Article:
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Seeing Encouraging Trends in Wildlife Populations

Big cat sightings in the U.S. have seen an increase this month.
Ivy Miller
A jaguar paces in its enclosure at the Living Desert Zoo in California.

The boreal forest of Michigan’s upper peninsula is the ideal habitat for a handful of deadly predators. One of these animals is a Cougar. Despite the Michigan Department of Natural Resources’ ongoing refusal to monitor big cat populations in the state, there has been a confirmed cougar sighting.

Eli Schaefer of Houghton, Michigan had a trail camera set up in the woods. Although he didn’t realize it until a few days later, the camera had recorded a cougar on Dec. 30. The video shows the predator killing a deer. Also known as mountain lions or pumas, this species (puma concolor) is rare in the Midwest.

This recording is a huge deal for wildlife conservation efforts in the state. There have only been 106 confirmed sightings of any big cats in Michigan since 2008. The video reinforces the glaring problem with the reluctance of the Michigan DNR to monitor these species. Ongoing efforts to control deer populations in the state by shooting the animals have faced public backlash for years, and yet the solution continues to be ignored.

Cougars eat deer. If the Michigan DNR put more effort into conservation efforts of big cats it would solve the problem with deer overpopulation. Regardless of whether this video draws the attention of the DNR, it is still momentous for wildlife conservation in the state.

Outside of Michigan, there have also been historic big cat sightings in the U.S. A jaguar sighting in Arizona this month is the eighth sighting since 1996. These cats have been on the endangered species list since 1997 and tend to only reside in Central and South America.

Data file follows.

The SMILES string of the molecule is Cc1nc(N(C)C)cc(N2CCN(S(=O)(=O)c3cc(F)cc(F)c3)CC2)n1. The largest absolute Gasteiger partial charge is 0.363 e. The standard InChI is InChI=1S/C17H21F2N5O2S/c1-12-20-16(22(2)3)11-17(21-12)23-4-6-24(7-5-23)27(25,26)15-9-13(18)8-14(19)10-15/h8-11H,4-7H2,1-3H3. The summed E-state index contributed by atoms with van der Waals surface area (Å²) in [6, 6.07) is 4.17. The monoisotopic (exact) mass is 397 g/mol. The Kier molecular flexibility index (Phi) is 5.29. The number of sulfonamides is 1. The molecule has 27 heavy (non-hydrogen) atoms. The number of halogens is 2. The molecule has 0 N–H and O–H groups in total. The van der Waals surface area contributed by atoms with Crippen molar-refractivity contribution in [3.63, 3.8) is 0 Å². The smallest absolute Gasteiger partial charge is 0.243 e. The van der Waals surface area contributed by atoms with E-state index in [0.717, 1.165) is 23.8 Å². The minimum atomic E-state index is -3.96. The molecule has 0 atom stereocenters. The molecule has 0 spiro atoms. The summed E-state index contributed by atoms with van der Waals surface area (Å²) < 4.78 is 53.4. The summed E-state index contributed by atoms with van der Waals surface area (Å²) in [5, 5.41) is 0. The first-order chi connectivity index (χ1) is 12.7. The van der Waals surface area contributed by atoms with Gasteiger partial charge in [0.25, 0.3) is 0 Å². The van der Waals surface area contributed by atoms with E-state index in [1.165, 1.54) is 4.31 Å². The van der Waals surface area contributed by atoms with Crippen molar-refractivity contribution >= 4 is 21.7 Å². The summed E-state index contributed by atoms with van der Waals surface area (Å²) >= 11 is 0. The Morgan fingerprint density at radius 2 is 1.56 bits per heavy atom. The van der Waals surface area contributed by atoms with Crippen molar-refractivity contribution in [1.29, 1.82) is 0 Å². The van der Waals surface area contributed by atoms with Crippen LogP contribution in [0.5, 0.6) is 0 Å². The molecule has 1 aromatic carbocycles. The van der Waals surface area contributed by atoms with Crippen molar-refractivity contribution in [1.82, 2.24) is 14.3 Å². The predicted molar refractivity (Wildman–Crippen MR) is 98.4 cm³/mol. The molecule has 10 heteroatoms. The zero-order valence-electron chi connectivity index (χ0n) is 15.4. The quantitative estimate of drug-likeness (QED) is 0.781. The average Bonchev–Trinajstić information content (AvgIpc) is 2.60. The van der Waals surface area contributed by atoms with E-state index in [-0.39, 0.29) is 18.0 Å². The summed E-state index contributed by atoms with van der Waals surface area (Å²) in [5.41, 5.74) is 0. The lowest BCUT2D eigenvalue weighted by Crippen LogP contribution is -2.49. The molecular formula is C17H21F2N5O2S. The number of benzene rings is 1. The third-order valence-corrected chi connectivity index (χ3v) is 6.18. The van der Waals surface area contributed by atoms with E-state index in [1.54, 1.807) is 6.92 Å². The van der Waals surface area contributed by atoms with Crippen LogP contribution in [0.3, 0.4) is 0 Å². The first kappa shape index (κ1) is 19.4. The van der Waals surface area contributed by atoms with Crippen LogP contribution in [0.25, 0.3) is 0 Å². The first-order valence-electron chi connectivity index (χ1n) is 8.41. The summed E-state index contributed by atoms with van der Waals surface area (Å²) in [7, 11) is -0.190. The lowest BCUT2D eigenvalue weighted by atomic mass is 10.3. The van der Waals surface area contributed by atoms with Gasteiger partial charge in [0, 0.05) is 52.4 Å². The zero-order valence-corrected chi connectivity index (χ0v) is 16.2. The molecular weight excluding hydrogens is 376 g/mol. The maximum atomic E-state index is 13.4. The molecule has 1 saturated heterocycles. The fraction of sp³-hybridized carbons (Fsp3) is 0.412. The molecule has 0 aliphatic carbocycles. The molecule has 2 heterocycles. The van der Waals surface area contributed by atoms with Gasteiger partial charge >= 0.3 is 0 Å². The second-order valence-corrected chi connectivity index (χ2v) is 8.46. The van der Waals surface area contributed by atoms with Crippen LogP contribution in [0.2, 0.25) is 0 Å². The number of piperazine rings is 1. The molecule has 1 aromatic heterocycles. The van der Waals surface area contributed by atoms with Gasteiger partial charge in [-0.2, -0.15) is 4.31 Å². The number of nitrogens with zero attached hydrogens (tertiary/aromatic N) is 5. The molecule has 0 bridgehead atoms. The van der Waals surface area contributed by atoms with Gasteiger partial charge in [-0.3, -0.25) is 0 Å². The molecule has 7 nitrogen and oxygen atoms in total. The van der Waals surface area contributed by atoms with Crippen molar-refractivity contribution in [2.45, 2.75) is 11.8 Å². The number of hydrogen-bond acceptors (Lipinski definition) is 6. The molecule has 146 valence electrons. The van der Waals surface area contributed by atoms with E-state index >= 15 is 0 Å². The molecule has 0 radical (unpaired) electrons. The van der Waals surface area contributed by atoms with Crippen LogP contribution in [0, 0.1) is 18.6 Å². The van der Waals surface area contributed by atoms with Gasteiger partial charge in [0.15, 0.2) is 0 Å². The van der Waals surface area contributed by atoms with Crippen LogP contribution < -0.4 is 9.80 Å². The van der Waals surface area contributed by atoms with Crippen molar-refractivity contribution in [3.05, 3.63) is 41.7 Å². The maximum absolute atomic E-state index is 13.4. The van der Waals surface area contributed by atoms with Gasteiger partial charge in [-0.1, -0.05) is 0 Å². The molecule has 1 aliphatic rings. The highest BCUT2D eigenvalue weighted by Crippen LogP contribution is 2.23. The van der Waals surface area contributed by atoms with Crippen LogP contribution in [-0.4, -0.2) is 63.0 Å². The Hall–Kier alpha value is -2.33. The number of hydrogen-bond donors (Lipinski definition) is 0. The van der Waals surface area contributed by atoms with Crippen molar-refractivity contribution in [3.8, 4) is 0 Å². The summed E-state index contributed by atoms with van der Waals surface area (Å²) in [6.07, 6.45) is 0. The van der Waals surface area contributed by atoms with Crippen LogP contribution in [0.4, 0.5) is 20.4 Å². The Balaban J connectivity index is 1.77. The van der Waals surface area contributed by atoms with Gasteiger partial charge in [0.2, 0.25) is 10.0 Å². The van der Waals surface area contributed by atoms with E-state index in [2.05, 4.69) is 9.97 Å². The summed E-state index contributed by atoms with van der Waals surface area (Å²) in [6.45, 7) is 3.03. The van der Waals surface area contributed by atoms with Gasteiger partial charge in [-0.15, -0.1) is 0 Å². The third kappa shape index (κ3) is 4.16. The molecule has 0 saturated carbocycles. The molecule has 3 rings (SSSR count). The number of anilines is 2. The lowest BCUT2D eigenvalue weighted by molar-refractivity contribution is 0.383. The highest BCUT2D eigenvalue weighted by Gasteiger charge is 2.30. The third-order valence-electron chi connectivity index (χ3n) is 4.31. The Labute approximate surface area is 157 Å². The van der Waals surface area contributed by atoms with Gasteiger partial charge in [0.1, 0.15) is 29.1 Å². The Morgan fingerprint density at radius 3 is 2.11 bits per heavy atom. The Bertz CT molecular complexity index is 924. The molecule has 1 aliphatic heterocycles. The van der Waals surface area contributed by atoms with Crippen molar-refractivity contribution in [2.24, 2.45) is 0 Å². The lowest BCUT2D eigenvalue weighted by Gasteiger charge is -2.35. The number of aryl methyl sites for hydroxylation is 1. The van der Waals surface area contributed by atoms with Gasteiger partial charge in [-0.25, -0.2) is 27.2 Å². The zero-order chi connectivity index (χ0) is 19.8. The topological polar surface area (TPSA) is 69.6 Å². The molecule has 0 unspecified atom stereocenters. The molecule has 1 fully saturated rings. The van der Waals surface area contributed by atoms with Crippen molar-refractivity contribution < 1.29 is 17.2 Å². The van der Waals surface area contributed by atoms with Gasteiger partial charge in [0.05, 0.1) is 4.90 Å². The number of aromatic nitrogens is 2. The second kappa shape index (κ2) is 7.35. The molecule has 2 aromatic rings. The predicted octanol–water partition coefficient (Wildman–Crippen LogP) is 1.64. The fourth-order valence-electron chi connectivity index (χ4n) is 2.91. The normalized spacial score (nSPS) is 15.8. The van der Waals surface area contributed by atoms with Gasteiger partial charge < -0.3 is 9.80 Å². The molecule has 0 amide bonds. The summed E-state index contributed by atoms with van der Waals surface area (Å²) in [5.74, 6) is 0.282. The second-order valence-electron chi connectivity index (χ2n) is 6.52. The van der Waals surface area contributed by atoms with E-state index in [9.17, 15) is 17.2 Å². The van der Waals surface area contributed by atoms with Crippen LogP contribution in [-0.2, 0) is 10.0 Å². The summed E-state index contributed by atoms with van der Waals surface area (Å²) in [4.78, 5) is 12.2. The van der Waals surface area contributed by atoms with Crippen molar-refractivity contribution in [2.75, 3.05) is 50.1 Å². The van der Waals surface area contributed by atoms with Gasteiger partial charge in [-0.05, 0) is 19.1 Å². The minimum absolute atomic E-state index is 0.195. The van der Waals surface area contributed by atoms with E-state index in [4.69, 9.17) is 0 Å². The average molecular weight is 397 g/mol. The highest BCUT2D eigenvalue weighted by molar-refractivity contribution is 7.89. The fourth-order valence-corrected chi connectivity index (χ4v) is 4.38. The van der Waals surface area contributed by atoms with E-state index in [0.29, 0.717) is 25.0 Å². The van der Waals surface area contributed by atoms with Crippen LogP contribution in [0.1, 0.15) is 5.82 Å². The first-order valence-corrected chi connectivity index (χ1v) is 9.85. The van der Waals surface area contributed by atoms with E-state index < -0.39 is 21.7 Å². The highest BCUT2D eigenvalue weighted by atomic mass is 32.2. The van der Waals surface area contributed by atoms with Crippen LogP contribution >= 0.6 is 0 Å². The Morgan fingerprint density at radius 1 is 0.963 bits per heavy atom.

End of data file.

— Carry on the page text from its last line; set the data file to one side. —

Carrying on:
Caught on Jason Miller’s trail camera, the jaguar was recorded near Tucson. Kudos to the Arizona Fish and Game Department for their timely authentication of this jaguar sighting. The Michigan DNR should be taking notes.

Other than Cougars, Canada lynx and bobcats also reside in Michigan. The Michigan DNR does not track their populations either and has frequently refused to verify reported sightings. All three of these cats are more commonly found in the upper peninsula but this cougar video is the first confirmed sighting of any of them in months.

Both of these recent big cat sightings in the U.S. are encouraging signs of potentially stable populations. Healthy predator populations keep prey populations under control with minimal human interference. Despite inaction on the part of the DNR, these sightings are a sign that big cat populations in Michigan and the rest of the country are stable and thriving.

Programs like the Michigan DNR Wolf Management Advisory Council monitor species populations and can protect vulnerable populations. The DNR’s website has information on cougar sightings in Michigan (82 since 2008) but there is absolutely nothing on bobcats or Canada lynx.

2024 could be a big deal for big cat conservation. I implore the Michigan DNR to follow the example set by the Arizona Fish and Game Department by paying attention to these vital members of our ecosystems.

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About the Contributor
Ivy Miller
Ivy Miller, Journalist
Ivy is a sophomore at CHS who is excited to be joining The Communicator. In her free time, she runs cross country and track for Skyline. Ivy loves walking her cat and her dog and spending time outdoors. She is passionate about wildlife conservation and growing as a writer.

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